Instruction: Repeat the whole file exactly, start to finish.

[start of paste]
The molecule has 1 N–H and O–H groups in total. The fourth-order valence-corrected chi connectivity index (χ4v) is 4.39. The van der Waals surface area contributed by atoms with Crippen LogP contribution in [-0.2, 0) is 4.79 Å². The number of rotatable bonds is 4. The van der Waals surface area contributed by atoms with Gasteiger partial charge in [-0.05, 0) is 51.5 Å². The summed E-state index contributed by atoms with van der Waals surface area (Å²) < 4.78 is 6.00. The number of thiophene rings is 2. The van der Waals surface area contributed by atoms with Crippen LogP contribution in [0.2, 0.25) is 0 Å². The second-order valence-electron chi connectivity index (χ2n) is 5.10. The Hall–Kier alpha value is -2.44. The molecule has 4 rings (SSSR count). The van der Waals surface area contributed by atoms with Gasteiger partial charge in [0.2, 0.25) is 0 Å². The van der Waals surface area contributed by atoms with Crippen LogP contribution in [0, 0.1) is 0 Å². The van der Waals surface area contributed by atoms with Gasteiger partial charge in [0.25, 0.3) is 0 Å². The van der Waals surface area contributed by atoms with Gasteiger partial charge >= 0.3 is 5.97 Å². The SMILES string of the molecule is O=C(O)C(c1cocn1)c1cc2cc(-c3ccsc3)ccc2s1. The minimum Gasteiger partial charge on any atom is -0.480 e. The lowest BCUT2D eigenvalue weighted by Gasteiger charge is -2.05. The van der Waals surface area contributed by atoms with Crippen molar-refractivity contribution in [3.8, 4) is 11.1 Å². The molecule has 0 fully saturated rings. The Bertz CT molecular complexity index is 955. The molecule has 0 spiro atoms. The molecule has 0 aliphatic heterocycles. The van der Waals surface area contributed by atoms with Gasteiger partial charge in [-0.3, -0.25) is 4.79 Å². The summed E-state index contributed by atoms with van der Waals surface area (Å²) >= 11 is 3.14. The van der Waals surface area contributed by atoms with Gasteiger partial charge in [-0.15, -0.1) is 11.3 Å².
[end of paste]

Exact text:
The molecule has 1 N–H and O–H groups in total. The fourth-order valence-corrected chi connectivity index (χ4v) is 4.39. The van der Waals surface area contributed by atoms with Crippen LogP contribution in [-0.2, 0) is 4.79 Å². The number of rotatable bonds is 4. The van der Waals surface area contributed by atoms with Gasteiger partial charge in [-0.05, 0) is 51.5 Å². The summed E-state index contributed by atoms with van der Waals surface area (Å²) < 4.78 is 6.00. The number of thiophene rings is 2. The van der Waals surface area contributed by atoms with Crippen LogP contribution in [0.2, 0.25) is 0 Å². The second-order valence-electron chi connectivity index (χ2n) is 5.10. The Hall–Kier alpha value is -2.44. The molecule has 4 rings (SSSR count). The van der Waals surface area contributed by atoms with Gasteiger partial charge in [0.2, 0.25) is 0 Å². The van der Waals surface area contributed by atoms with Crippen LogP contribution in [0, 0.1) is 0 Å². The van der Waals surface area contributed by atoms with Gasteiger partial charge in [0.25, 0.3) is 0 Å². The van der Waals surface area contributed by atoms with Gasteiger partial charge >= 0.3 is 5.97 Å². The SMILES string of the molecule is O=C(O)C(c1cocn1)c1cc2cc(-c3ccsc3)ccc2s1. The minimum Gasteiger partial charge on any atom is -0.480 e. The lowest BCUT2D eigenvalue weighted by Gasteiger charge is -2.05. The van der Waals surface area contributed by atoms with Crippen molar-refractivity contribution in [3.8, 4) is 11.1 Å². The molecule has 0 fully saturated rings. The Bertz CT molecular complexity index is 955. The molecule has 0 spiro atoms. The molecule has 0 aliphatic heterocycles. The van der Waals surface area contributed by atoms with Gasteiger partial charge in [-0.3, -0.25) is 4.79 Å². The summed E-state index contributed by atoms with van der Waals surface area (Å²) >= 11 is 3.14. The van der Waals surface area contributed by atoms with Gasteiger partial charge in [-0.15, -0.1) is 11.3 Å².